Gunanayagam, A. Eelaththu Thiruneri Thamil Manram of Colombo, Sri Lanka, was established in the year 1972. It had been functioning in an informal way for many years before it was vested with a name and formally inaugurated on June 30th, 1972 with the blessing of the Head of the Kanchipuram Thondaimandalam Meikandar Aadheenam, the late Seela Thiru Jnanapragasa Thesiga Paramasariya Swamigal.
The activities of the Manram mainly consist of the study, promotion and dissemination of the Saiva religion with the twelve Saiva Thirumurais and the fourteen Meikanda Sastras as the base. These activities take the following forms:
Conducting of classes in Saiva religious and ethical works.
Classes in Thirukkural, Tirumantiram and the Meikanda Sastras had been conducted under the able guidance of the well-known Tamil-Sanskrit Pundit, Sivam Karunalaya Pandiyanar until his demise in 1976. Thereafter, a group study of the Periyapuranam is being continued. An important aspect of this study is the detailed perusal of the Thirumurai hymns sung by the Nayanmars at the various temples in the course of their pilgrimages, as and when the references to them occur in the Periyapuranam text.
Guru Puja observances are held on the due dates of the four Saiva Nayanmars (Thirujnana Sampantha Swamigal, Thirunavukkarasu Swamigal, Sunderamoorthy Swamigal and Manikkavasaga Swamigal), the four Santhana Kuravars (Meikanda Theva Nayanar, Arul Nandi Sivachariar, Maraijnana Sampantha Sivachariar and Umapathy Sivachariar) and three other Saints, namely: Thiruvallava Nayanar, Thirumoola Nayanar and Chekkilar Swamigal.
Annual Thirumurai Vizha, for three days or more, just preceding the Thiruvembavai festival, in December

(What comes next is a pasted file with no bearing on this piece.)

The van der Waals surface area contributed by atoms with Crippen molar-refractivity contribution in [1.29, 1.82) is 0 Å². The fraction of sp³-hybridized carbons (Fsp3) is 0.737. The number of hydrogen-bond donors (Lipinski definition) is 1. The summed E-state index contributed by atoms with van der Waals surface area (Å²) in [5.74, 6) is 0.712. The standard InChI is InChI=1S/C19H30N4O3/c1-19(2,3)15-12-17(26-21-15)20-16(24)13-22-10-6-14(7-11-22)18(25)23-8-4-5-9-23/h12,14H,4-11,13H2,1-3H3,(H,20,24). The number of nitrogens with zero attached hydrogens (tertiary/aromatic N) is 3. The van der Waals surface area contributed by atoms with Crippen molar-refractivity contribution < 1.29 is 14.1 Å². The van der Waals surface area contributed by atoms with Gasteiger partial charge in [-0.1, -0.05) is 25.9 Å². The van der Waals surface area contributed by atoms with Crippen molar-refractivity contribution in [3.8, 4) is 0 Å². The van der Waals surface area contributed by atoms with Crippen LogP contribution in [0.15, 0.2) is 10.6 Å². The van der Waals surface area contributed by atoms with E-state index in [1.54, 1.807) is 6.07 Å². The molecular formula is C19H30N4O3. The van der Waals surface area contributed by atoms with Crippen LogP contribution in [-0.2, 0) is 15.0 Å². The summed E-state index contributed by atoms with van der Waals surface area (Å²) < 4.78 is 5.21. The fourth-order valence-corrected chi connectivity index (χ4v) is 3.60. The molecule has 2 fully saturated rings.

This includes a one-day complete recital of the Thiruvasagam from 7 a.m. to 7 p.m. Maheswara Puja (serving of the midday meal) takes place on this day. Prizes of religious books are given to the young people who perform the recital best. The other highlights of the Thirumurai Vizha are the recital of the holy hymnals and learned discourses by competent persons on the Thirumurais and the Saiva Sastras.
A two-hour prayer meeting is held on every full-moon day, by turn, in the homes of members and friends.
Publication of religious books or booklets for free distribution or at subsidized rates.
One such publications was the 9th Thirumurai, consisting of 301 hymns, complete with extensive explanatory notes on the difficult terms and phrases. This book had been out of print in the open market for some time.
Publication of monthly journal in Tamil, called the The Meikandar Neri, confined to Saiva topics, meant for free distribution to members.
This journal made its first appearance in 1972 and was published regularly, every month, for eight years. Owing to certain difficulties, this has temporarily become a once-in-two months issue. It is hoped to resume the monthly publication before long.
Periodical talks are delivered on religious topics by members of the Manram over the Sri Lanka Radio.
For about a year, the Manram had been conducting a special weekly program over the Sri Lanka Radio. It was called the Sivaneri, and consisted of talks and a quiz program specially meant for children and carrying with it an award of prizes for winners of the quiz contest.
Our Manram consists of 46 life members and 204 ordinary members. The emphasis is on attracting younger members to the Manram.
The activities of our Manram are meant to be a humble attempt to bring about a check upon lethargic attitude and fissiparous tendencies discernible in the local Saiva fold. During the period of about 450 years of foreign rule in Sri Lanka, until the advent of independence in 1948, there was a definite decline in the field of Saiva religion and culture. These would have been wiped out completely if not for the timely emergence of the great Arumuga Navalar of Jaffna, in the 19th century. Thanks to him, there was a renaissance for a time, but again a certain decadence has set in during the present century. The Saiva people are fast losing their moorings. The English educated, considering themselves to be the intelligent lot, generally pay scant attention to their religion and culture, which they even look down upon as out-of-date, and lend themselves to be weaned away by various neo-religious movements, little realizing the scientific basis and greatness of our own Saiva religion. It is our humble hope that in its own quiet, non-ostentatious way the Manram will in some measure succeed in creating the necessary atmosphere for this run-away tendency to be arrested even in a small say, so as to first ensure stability, and thereafter, growth.
Article copyright Himalayan Academy.